Recently, many voices have asked how NIH considers public health needs when setting funding priorities. The quick answer is that public health needs are a critical factor in our decision making—in addition to scientific merit, portfolio balance, and budgetary considerations. But the question of how one measures public health need, as it turns out, isn’t as simple as you might think.
Public health needs are not only reflected by how many people have a particular disease, but also by the burden of disease – the impact of a health condition as measured by mortality, morbidity, …. Continue reading
Since 2008, NIH’s Research Portfolio Online Reporting Tools, better known as RePORT, has provided easy access to info on NIH funded research. My office continues to look at new ways to enhance your access to important information through robust search tools, data visualization dashboards, and more. I’d like to highlight one of our newer tools today: Matchmaker.
Matchmaker allows you to enter manuscript abstracts, research bios, …. Continue reading
Frequent readers of the blog and the Extramural Nexus know that RePORT is your first stop on the way to finding information about NIH funded research, as well as data on trends in NIH funding and the biomedical workforce. But did you know NIH is collaborating with other agencies to create Federal RePORTER, a single web portal that allows you to search federal-funded science projects across multiple agencies? While the site is still in alpha testing, we’ve recently added a new partner agency’s data, so I thought it would be a great time to introduce you to this resource. …. Continue reading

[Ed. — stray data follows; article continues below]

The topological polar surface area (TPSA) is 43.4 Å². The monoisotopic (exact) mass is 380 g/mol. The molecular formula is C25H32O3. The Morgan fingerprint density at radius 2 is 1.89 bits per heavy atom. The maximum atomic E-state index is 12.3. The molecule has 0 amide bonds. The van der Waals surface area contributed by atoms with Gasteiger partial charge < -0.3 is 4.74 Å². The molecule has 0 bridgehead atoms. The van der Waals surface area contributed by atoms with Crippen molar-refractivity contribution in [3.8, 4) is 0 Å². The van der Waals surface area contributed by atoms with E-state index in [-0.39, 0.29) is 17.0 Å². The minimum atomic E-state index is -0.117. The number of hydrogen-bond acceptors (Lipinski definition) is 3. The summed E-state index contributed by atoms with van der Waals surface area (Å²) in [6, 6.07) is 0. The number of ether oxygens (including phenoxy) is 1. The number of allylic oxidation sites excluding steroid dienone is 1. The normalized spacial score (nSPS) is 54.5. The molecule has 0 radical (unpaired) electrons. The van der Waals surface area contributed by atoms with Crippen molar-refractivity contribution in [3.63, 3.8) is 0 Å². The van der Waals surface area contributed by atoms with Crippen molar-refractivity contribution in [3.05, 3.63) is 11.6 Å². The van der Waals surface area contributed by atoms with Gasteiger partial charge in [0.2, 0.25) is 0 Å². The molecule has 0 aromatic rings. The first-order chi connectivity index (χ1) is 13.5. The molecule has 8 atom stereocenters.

An article published in Science last week discusses the value of creating a global map of health R&D activity to improve coordination of research and create a “global observatory” for health research. I encourage you to check it out, and I also thought it was a timely reminder for discussing updates to the world research reporting tool I blogged about in March last year. The World Research Portfolio Online Reporting Tool (World RePORT) located at http://WorldRePORT.NIH.gov is an online database and map of research funded by NIH and other members of the Heads of International Research Organizations (HIROs). …. Continue reading
Besides our data and analyses here on Rock Talk, the NIH Data Book on RePORT.NIH.gov should be your first stop when looking for longitudinal and historical data on budget, funding rates, and other facts about NIH funding. The NIH Data Book also contains national biomedical workforce data such as statistics on graduate students and postdocs in the biomedical, behavioral, social and clinical sciences using data from the NSF-NIH Survey of Graduate Students and Postdoctorates in Science and Engineering. The latest data from this survey (2011) are available and ….
The NIH Data Book also contains national biomedical workforce data such as statistics on graduate students and postdocs in the biomedical, behavioral, social and clinical sciences using data from the Survey of Graduate Students and Postdoctorates in Science and Engineering. Continue reading